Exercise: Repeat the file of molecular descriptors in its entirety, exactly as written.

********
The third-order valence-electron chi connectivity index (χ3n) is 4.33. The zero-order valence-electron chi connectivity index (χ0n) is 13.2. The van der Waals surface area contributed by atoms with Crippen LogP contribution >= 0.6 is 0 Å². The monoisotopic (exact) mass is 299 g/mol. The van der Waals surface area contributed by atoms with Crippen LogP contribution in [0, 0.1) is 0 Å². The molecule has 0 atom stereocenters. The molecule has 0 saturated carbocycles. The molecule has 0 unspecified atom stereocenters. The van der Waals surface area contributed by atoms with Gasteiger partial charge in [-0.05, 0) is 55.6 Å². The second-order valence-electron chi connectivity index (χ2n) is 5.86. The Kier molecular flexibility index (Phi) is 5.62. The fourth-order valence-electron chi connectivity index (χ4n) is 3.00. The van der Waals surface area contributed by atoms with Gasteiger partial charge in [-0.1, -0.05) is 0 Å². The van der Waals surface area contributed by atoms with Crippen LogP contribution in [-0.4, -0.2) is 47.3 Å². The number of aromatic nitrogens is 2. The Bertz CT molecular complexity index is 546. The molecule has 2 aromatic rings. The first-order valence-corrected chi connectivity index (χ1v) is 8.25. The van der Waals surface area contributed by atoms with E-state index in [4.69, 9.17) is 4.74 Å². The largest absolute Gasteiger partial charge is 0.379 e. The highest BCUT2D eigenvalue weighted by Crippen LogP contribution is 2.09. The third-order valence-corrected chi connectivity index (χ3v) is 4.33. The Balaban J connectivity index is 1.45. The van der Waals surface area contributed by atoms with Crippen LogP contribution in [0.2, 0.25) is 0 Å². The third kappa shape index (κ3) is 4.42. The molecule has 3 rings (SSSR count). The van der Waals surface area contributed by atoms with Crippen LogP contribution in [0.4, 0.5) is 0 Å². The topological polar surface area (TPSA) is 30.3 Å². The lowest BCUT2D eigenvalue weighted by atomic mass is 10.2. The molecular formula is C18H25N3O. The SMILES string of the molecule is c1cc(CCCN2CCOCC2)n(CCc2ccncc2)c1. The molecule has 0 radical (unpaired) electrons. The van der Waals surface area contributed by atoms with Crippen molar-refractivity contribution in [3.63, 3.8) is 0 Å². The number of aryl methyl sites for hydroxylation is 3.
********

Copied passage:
The third-order valence-electron chi connectivity index (χ3n) is 4.33. The zero-order valence-electron chi connectivity index (χ0n) is 13.2. The van der Waals surface area contributed by atoms with Crippen LogP contribution >= 0.6 is 0 Å². The monoisotopic (exact) mass is 299 g/mol. The van der Waals surface area contributed by atoms with Crippen LogP contribution in [0, 0.1) is 0 Å². The molecule has 0 atom stereocenters. The molecule has 0 saturated carbocycles. The molecule has 0 unspecified atom stereocenters. The van der Waals surface area contributed by atoms with Gasteiger partial charge in [-0.05, 0) is 55.6 Å². The second-order valence-electron chi connectivity index (χ2n) is 5.86. The Kier molecular flexibility index (Phi) is 5.62. The fourth-order valence-electron chi connectivity index (χ4n) is 3.00. The van der Waals surface area contributed by atoms with Gasteiger partial charge in [-0.1, -0.05) is 0 Å². The van der Waals surface area contributed by atoms with Crippen LogP contribution in [-0.4, -0.2) is 47.3 Å². The number of aromatic nitrogens is 2. The Bertz CT molecular complexity index is 546. The molecule has 2 aromatic rings. The first-order valence-corrected chi connectivity index (χ1v) is 8.25. The van der Waals surface area contributed by atoms with E-state index in [4.69, 9.17) is 4.74 Å². The largest absolute Gasteiger partial charge is 0.379 e. The highest BCUT2D eigenvalue weighted by Crippen LogP contribution is 2.09. The third-order valence-corrected chi connectivity index (χ3v) is 4.33. The Balaban J connectivity index is 1.45. The van der Waals surface area contributed by atoms with Crippen LogP contribution in [0.2, 0.25) is 0 Å². The third kappa shape index (κ3) is 4.42. The molecule has 3 rings (SSSR count). The van der Waals surface area contributed by atoms with Crippen LogP contribution in [0.4, 0.5) is 0 Å². The topological polar surface area (TPSA) is 30.3 Å². The lowest BCUT2D eigenvalue weighted by atomic mass is 10.2. The molecular formula is C18H25N3O. The SMILES string of the molecule is c1cc(CCCN2CCOCC2)n(CCc2ccncc2)c1. The molecule has 0 radical (unpaired) electrons. The van der Waals surface area contributed by atoms with Crippen molar-refractivity contribution in [3.63, 3.8) is 0 Å². The number of aryl methyl sites for hydroxylation is 3.